In Ad Tech, Every Day Can Feel Like April Fools’ Day

lunghuangupdatedData-Driven Thinking” is written by members of the media community and contains fresh ideas on the digital revolution in media.

Today’s column is written by Lung Huang, vice president of global partnerships at 84.51°.

On April Fools’ Day, folks from over the world play practical jokes on their friends and families.

But in the digital advertising industry, many are spreading foolishness on a daily basis, whether it is April Fools’ day or not.

So how do smart individuals make sense out of it all when there are so many companies trying to solve the holy grail for marketers? I contend that many are just trying to coax us into investing in or licensing something foolish. A few words to the wise:

Don’t Be Fooled By Companies That Only Use Probabilistic Determinations

In today’s world, there are no quick fixes to solve what many believe is the one of the most vexing problems of our short history. While we all have data scientists, engineers or architects, there are only a few companies in our space that really identify or validate who someone really is from their digital footprints.

We have all seen this in a pitch deck or a sales sheet: “Intuitive and simple probabilistic model to directly quantify the attribution.” While these words sound great, the prospect could be fooled into thinking they actually got what they paid for in this case. And you never hear their willingness to take it further to validate their models. Probabilistic determination is not the end goal. So I am all for finding what is good for now, but without a plan to validate it. This seems like it does come at a cost, but would you rather rely on a fact or a model?

Don’t Be Played The Fool By Not Planning For A Cookieless World

I am not ringing the alarm bells now, but I would imagine that much of the market would shift to a new form of identification in the next two years. We all have a way to work with the current technology, but things do advance. Likely, the majority of the larger advertisers are already in planning or in practice without cookies, but there are two reasons why you’ll see it sooner than later.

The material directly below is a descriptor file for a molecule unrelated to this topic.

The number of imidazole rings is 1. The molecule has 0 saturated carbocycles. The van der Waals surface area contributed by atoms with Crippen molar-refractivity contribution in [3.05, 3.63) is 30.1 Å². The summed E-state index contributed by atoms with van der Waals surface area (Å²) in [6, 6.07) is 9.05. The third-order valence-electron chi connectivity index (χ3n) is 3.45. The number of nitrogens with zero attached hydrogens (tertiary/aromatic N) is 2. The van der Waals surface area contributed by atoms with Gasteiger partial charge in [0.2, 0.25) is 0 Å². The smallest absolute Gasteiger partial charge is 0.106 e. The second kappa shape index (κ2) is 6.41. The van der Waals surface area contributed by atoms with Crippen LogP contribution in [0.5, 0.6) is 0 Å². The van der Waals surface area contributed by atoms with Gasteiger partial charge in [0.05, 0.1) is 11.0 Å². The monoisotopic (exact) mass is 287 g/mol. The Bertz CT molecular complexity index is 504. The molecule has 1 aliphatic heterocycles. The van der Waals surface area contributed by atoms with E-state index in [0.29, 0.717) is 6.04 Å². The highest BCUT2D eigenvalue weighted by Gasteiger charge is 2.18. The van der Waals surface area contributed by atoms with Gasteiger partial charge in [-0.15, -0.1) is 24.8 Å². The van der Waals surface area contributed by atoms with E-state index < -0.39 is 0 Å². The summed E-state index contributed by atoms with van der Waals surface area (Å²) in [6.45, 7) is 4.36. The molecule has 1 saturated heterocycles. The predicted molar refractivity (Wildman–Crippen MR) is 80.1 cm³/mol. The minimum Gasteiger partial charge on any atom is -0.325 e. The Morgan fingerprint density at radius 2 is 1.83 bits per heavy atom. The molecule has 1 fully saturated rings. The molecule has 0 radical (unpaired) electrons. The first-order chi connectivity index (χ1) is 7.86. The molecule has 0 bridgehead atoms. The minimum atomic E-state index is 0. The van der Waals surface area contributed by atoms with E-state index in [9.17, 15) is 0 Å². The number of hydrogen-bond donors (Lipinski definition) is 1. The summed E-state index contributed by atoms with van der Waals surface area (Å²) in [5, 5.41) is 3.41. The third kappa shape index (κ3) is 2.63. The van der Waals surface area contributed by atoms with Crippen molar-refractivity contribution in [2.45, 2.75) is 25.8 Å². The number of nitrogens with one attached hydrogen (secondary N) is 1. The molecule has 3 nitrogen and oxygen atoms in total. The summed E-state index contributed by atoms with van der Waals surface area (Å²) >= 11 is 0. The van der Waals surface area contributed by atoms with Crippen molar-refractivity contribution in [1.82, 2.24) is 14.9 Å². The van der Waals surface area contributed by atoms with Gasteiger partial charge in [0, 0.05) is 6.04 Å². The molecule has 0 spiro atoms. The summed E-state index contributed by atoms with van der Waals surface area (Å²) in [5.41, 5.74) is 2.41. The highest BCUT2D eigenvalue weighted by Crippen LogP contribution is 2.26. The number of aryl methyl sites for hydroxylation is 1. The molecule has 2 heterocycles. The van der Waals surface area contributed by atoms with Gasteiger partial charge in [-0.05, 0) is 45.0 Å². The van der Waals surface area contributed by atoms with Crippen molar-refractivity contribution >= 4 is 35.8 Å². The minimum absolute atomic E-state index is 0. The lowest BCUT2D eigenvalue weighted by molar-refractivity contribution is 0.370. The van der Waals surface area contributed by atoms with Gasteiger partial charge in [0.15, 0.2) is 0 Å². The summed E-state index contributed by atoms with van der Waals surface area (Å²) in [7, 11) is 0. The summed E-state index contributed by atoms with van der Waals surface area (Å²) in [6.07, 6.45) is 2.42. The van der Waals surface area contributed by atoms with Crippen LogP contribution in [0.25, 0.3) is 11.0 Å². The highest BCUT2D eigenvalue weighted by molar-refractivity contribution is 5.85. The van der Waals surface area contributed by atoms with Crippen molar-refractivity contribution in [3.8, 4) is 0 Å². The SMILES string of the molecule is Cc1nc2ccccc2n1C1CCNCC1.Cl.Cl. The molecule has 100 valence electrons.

First, big companies, such as LiveRamp, Experian, Oracle and Acxiom, are trying to solve this now, and this is just the short list of companies that pitched me on their services in the last hour. There is too much momentum and too many uses of the words ID/match/graph/track to not have new viable product. Dare I say that while the phone book died many years ago, what these companies are doing is creating their own digital books on people, right?

Second, many large-scale companies can already work with their own in-house matching. How they are accomplishing it right now is using their first-party infrastructure to authenticate you and then use their current platform to maintain the validity of who you are to them. While many of the pervasive companies such as Google, AOL, Yahoo or Facebook have a pretty easy way of accomplishing this, it is probably about time that they are receiving some of the value of giving us all free email for as long as they have.

April Fools’ Day does not last forever and neither do your current tech partners. So I hope this has given you something to think about in the coming months. You can be thankful that we have such problems, as it could be worse. You could be working in politics…

Follow Lung Huang (@Lung_Huang), 84.51° (@8451group) and AdExchanger (@adexchanger) on Twitter.

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1 Comment

  1. Agree completely. The most stable match keys are mobile ad ID and home address. And, ultimately, the best way to measure accuracy is by assessing sales lift. If the produce is good, the ad is good and the targeting is accurate, you’ll see sales lift.